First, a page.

Nine in Court in Cork over peaceful prisoners rights protest

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  Nine men appeared in Cork's District court charged with offenses alleged to have occurred at a whiteline picket in the city on June 30th.  The charges essentially argue that the men were obstructing traffic.  Whiteline pickets are a common feature of protests across the country and are most often used in relation to prisoner issues. A whiteline picket is where a number of protestors stand on a continuous whiteline in the middle of a street holding placards highlighting the particular issue.

Marian Price: a victim of inhumane treatment. Demand Her Release – protest march 15th September

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Marian Price has been detained without trial in inhumane conditions since May 2011.  Despite the fact that the charges against her – encouraging support for a paramilitary organisation – have been dismissed and her release ordered by the courts, she continues to be held on the direction of the North’s secretary of state, Owen Patterson. 58-year-old Price spent a year in solitary confinement in Maghaberry (an all-male prison) and Hydebank prisons.  During this time she was locked in her cell for 21 hours a day while kept under constant camera surveillance.  The United Nations Special Rapporteur on Torture has said that spending anything more than 15 days in solitary confinement amounts to torture.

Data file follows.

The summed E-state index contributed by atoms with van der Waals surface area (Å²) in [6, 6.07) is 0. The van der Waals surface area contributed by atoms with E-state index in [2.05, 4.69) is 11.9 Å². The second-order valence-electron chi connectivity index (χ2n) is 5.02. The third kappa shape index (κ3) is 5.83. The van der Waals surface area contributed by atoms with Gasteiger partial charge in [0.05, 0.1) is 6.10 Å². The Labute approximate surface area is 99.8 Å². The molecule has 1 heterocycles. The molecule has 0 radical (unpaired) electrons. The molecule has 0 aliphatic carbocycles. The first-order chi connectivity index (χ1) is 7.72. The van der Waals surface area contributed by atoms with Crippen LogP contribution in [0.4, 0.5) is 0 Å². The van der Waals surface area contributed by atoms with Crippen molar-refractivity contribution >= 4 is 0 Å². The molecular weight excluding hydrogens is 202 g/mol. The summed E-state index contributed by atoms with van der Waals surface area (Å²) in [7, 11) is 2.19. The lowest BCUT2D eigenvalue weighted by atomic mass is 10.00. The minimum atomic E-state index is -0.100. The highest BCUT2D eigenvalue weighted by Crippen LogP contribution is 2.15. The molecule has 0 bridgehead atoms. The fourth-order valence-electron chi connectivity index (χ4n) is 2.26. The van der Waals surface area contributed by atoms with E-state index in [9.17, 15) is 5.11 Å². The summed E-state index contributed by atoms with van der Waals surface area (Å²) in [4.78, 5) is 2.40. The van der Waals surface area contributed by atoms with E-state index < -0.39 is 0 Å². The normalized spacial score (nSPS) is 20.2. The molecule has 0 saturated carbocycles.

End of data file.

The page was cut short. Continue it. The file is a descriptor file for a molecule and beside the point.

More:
Solidarity with Marian Price: an injustice anywhere is an injustice everywhere

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Hundreds of people gathered in Derry’s Bogside today in what was one of the largest demonstrations held yet in support of the imprisoned political prisoner Marian Price to demand her immediate release. Marian, a former IRA hunger striker had been interned following an Easter Commemoration in Derry last year on the order of Secretary of State, Owen Paterson. She was held at Maghaberry, an all-male prison, in isolation for over ten months. Due to serious concerns about her ailing health and continuing street protests she was eventually transferred to Hydebank Woman's Prison back in February ‘on clinical advice’.

Hundreds attend Belfast public meeting to demand the release of Marian Price

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Hundreds of people packed Conway Mill in West Belfast last Thursday in one of the largest gatherings in years to mark International Women’s Day against the continuing internment of Marion Price who has been held captive by the British state because of her political beliefs.

Jail! - An insight into prison life in Ireland, namely Castlerea Prison, Co Roscommon

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“Your letters have sparked riots in the maximum security wing of my heart” - Sideshow Bob, the Simpsons!

On 21st April 2010 I was convicted of assaulting a number of Gardaí in relation to Shell to Sea protests and sentenced to 6 months imprisonment. Remission for good behaviour means that prisoners will have their sentences reduced by a quarter, once you keep your nose clean. I was given credit for 2 weeks time served previously in 2009, before I was bailed out pending my appeal.

So I spent 4 months in jail from April to August in the summer of 2010. 

Art - a Composite of Van Gogh's 'Exercise Yard' & Munch's 'Scream' by Prisoner Mick Connors.

Alliance HQ targeted in ‘dirty protest’

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The ongoing dirty protest by some republican prisoners in Maghaberry over prison conditions has landed on the doorsteps of David Ford, Minister of 'Injustice' at Stormont.

Last night members from the Republican Network for Unity smeared excrement on the doors of windows of Alliance HQ in South Belfast. In the past, the offices have been picketed and occupied in a campaign to end brutal strip searching and abuse in Maghaberry which has been exposed in consistent reports.